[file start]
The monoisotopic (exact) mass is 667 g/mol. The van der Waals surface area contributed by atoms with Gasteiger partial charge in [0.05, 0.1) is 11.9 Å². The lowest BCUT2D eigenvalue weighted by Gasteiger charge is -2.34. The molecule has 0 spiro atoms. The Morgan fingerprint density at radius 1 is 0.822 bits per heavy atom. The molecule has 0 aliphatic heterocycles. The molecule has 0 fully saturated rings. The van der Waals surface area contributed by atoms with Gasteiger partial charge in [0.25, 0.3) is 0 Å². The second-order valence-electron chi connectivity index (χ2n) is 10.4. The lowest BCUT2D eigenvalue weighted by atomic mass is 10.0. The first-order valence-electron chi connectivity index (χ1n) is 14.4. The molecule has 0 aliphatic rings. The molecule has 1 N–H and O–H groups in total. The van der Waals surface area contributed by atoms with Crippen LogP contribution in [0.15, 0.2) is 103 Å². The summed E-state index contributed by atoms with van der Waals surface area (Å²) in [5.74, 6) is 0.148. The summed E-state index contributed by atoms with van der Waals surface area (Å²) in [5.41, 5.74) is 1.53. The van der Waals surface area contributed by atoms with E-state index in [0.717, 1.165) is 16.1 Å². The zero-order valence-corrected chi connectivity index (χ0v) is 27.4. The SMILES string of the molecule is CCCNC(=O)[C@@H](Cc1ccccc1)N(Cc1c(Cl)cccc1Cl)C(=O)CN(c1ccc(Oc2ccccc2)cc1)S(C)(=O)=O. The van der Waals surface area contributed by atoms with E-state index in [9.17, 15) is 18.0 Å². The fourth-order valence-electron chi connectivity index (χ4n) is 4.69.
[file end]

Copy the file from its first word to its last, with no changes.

The monoisotopic (exact) mass is 667 g/mol. The van der Waals surface area contributed by atoms with Gasteiger partial charge in [0.05, 0.1) is 11.9 Å². The lowest BCUT2D eigenvalue weighted by Gasteiger charge is -2.34. The molecule has 0 spiro atoms. The Morgan fingerprint density at radius 1 is 0.822 bits per heavy atom. The molecule has 0 aliphatic heterocycles. The molecule has 0 fully saturated rings. The van der Waals surface area contributed by atoms with Gasteiger partial charge in [0.25, 0.3) is 0 Å². The second-order valence-electron chi connectivity index (χ2n) is 10.4. The lowest BCUT2D eigenvalue weighted by atomic mass is 10.0. The first-order valence-electron chi connectivity index (χ1n) is 14.4. The molecule has 0 aliphatic rings. The molecule has 1 N–H and O–H groups in total. The van der Waals surface area contributed by atoms with Crippen LogP contribution in [0.15, 0.2) is 103 Å². The summed E-state index contributed by atoms with van der Waals surface area (Å²) in [5.74, 6) is 0.148. The summed E-state index contributed by atoms with van der Waals surface area (Å²) in [5.41, 5.74) is 1.53. The van der Waals surface area contributed by atoms with E-state index in [0.717, 1.165) is 16.1 Å². The zero-order valence-corrected chi connectivity index (χ0v) is 27.4. The SMILES string of the molecule is CCCNC(=O)[C@@H](Cc1ccccc1)N(Cc1c(Cl)cccc1Cl)C(=O)CN(c1ccc(Oc2ccccc2)cc1)S(C)(=O)=O. The van der Waals surface area contributed by atoms with E-state index in [9.17, 15) is 18.0 Å². The fourth-order valence-electron chi connectivity index (χ4n) is 4.69.